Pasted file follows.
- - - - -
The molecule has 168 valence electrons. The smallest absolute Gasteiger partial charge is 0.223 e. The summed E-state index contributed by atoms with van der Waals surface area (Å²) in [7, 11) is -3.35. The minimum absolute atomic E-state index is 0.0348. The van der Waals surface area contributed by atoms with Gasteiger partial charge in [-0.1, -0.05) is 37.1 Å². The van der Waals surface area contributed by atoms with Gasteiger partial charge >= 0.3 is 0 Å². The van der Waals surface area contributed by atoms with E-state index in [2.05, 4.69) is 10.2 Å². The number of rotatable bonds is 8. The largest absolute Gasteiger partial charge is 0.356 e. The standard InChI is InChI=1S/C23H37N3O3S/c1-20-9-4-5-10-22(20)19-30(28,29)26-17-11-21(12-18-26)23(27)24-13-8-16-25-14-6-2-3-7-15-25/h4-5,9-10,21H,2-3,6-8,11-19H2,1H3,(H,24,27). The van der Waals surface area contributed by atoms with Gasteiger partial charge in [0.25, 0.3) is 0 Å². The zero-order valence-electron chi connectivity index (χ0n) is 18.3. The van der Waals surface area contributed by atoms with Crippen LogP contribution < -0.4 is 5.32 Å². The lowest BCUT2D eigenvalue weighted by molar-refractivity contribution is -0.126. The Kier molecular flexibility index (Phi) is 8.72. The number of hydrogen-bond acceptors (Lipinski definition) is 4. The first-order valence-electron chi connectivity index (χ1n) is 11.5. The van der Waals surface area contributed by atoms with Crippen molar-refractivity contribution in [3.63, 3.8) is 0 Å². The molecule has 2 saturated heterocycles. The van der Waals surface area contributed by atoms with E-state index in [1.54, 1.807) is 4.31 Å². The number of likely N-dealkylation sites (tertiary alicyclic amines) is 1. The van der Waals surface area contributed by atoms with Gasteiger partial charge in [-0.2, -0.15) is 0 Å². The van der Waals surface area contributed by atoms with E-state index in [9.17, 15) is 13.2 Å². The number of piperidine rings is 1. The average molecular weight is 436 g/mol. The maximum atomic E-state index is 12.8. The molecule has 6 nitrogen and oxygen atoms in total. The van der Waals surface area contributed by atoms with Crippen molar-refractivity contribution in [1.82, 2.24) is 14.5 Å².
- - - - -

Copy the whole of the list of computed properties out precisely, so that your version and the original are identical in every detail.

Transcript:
The molecule has 168 valence electrons. The smallest absolute Gasteiger partial charge is 0.223 e. The summed E-state index contributed by atoms with van der Waals surface area (Å²) in [7, 11) is -3.35. The minimum absolute atomic E-state index is 0.0348. The van der Waals surface area contributed by atoms with Gasteiger partial charge in [-0.1, -0.05) is 37.1 Å². The van der Waals surface area contributed by atoms with Gasteiger partial charge >= 0.3 is 0 Å². The van der Waals surface area contributed by atoms with E-state index in [2.05, 4.69) is 10.2 Å². The number of rotatable bonds is 8. The largest absolute Gasteiger partial charge is 0.356 e. The standard InChI is InChI=1S/C23H37N3O3S/c1-20-9-4-5-10-22(20)19-30(28,29)26-17-11-21(12-18-26)23(27)24-13-8-16-25-14-6-2-3-7-15-25/h4-5,9-10,21H,2-3,6-8,11-19H2,1H3,(H,24,27). The van der Waals surface area contributed by atoms with Gasteiger partial charge in [0.25, 0.3) is 0 Å². The zero-order valence-electron chi connectivity index (χ0n) is 18.3. The van der Waals surface area contributed by atoms with Crippen LogP contribution < -0.4 is 5.32 Å². The lowest BCUT2D eigenvalue weighted by molar-refractivity contribution is -0.126. The Kier molecular flexibility index (Phi) is 8.72. The number of hydrogen-bond acceptors (Lipinski definition) is 4. The first-order valence-electron chi connectivity index (χ1n) is 11.5. The van der Waals surface area contributed by atoms with Crippen molar-refractivity contribution in [3.63, 3.8) is 0 Å². The molecule has 2 saturated heterocycles. The van der Waals surface area contributed by atoms with E-state index in [1.54, 1.807) is 4.31 Å². The number of likely N-dealkylation sites (tertiary alicyclic amines) is 1. The van der Waals surface area contributed by atoms with Gasteiger partial charge in [-0.2, -0.15) is 0 Å². The van der Waals surface area contributed by atoms with E-state index in [9.17, 15) is 13.2 Å². The number of piperidine rings is 1. The average molecular weight is 436 g/mol. The maximum atomic E-state index is 12.8. The molecule has 6 nitrogen and oxygen atoms in total. The van der Waals surface area contributed by atoms with Crippen molar-refractivity contribution in [1.82, 2.24) is 14.5 Å².